According to the Texas Commission on Environmental Quality (TCEQ), by October 2011, 97% of Texas was under extreme or exceptional drought status, including all or part of every county in Texas. By February 2012 conditions had improved somewhat statewide; a handful of counties in north Texas were officially out of drought status. However, over 75% of the state still suffered through dire drought conditions.
By the end of 2013, the drought picture looked brighter. Nearly 30% of the state had cleared drought status, and less than half of the state was considered to be in moderate drought. Some parts of the state had even experienced significant precipitation events in 2013, including historic blizzards as well as severe weather and flooding. But much of that precipitation came in isolated, single events, and we’re drying out.
As of February, 88% of the state is at least abnormally dry. Many areas of the state continue to struggle to provide adequate water for human consumption as well as for agricultural needs – not to mention storage for future use. According to TCEQ, 1,136 community water systems continue to be affected by drought. 751 community water systems have imposed mandatory water use restrictions. The city of Wichita Falls imposed unprecedented Stage 4 drought restrictions. Sixty-eight counties have imposed burn bans.
The National Weather Service predicts that “numerous heavy rain events will be needed to prevent a fourth consecutive summer with water supply concerns.” However, with “long-term outlooks not favoring above normal precipitations,” the drought is likely to continue through summer.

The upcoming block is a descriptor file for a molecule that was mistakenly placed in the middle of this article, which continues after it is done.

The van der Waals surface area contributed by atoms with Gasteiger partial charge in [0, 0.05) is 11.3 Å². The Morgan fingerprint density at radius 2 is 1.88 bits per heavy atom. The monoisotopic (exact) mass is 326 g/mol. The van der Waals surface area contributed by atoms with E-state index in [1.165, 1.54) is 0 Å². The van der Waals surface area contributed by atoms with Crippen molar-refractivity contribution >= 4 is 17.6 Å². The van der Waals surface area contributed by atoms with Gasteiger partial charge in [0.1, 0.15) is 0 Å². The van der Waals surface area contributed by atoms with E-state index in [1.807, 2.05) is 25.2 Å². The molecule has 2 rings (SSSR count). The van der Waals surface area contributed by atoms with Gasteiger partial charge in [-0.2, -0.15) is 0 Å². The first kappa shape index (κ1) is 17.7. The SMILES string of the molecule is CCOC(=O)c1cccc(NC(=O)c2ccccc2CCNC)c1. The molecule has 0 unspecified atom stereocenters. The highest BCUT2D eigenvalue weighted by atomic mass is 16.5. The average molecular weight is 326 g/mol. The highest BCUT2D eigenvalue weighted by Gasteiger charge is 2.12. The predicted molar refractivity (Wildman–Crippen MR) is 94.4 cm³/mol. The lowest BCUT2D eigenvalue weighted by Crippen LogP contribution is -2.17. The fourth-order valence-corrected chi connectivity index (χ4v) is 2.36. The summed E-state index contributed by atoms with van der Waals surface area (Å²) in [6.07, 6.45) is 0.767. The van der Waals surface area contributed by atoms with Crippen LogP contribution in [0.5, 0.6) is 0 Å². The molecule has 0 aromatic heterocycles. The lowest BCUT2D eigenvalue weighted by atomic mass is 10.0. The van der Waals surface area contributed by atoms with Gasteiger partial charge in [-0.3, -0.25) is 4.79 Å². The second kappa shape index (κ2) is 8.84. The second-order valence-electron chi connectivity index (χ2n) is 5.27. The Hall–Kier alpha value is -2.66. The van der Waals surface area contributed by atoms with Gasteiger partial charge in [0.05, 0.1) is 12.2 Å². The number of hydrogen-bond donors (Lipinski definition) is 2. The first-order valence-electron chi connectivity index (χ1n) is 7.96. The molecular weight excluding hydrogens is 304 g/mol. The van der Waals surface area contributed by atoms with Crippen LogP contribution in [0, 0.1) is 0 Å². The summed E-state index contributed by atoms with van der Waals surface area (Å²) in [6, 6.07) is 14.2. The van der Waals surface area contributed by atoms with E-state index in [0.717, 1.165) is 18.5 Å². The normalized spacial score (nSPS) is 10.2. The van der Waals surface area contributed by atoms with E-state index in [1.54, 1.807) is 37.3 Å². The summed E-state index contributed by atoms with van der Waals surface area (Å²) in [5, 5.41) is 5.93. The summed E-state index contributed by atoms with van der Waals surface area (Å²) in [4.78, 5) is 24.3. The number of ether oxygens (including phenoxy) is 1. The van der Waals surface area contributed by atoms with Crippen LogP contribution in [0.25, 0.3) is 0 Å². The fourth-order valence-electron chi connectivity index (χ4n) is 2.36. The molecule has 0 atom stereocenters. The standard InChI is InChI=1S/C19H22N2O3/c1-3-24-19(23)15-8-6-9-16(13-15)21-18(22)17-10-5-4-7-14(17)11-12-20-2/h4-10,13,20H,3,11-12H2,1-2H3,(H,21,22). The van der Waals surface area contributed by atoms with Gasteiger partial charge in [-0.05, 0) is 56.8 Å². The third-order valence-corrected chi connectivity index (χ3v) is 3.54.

January 2014 was the driest January in Central Texas since the 1950s. North Texas only saw .33 inch of rain; the 12th driest in history. Nearly every reservoir across north and central Texas remains below conservation levels. The state’s reservoir capacity is at 64%; it is normally at 82% this time of year.
Photo courtesy Bobby Magill, ClimateCentral.org
Inflow into the Highland Lakes in Central Texas, for example, is at near record lows. The combined storage of Lakes Buchanan and Travis are down to 37%, forcing the Lower Colorado River Authority to request an emergency amendment to its water plan so it could implement restrictions to how much water is allowed to flow through the Colorado River to south Texas and the Gulf of Mexico. These restrictions pose a significant economic impact on agriculture downstream as well as the delicate ecosystems in the estuaries and bays on the Texas coast.
The population keeps growing.
Since 2000, the state’s population has increased by 12.7 percent, nearly twice that of the nation (6.4 percent), according to the Texas Comptroller’s Office. From July 2012 to July 2013, 387,000 people moved to Texas. The metropolitan areas have seen the most growth. From El Paso to Texarkana and Amarillo to Brownsville, towns that are rapidly increasing in population are looking to meet resource needs, with water topping the list.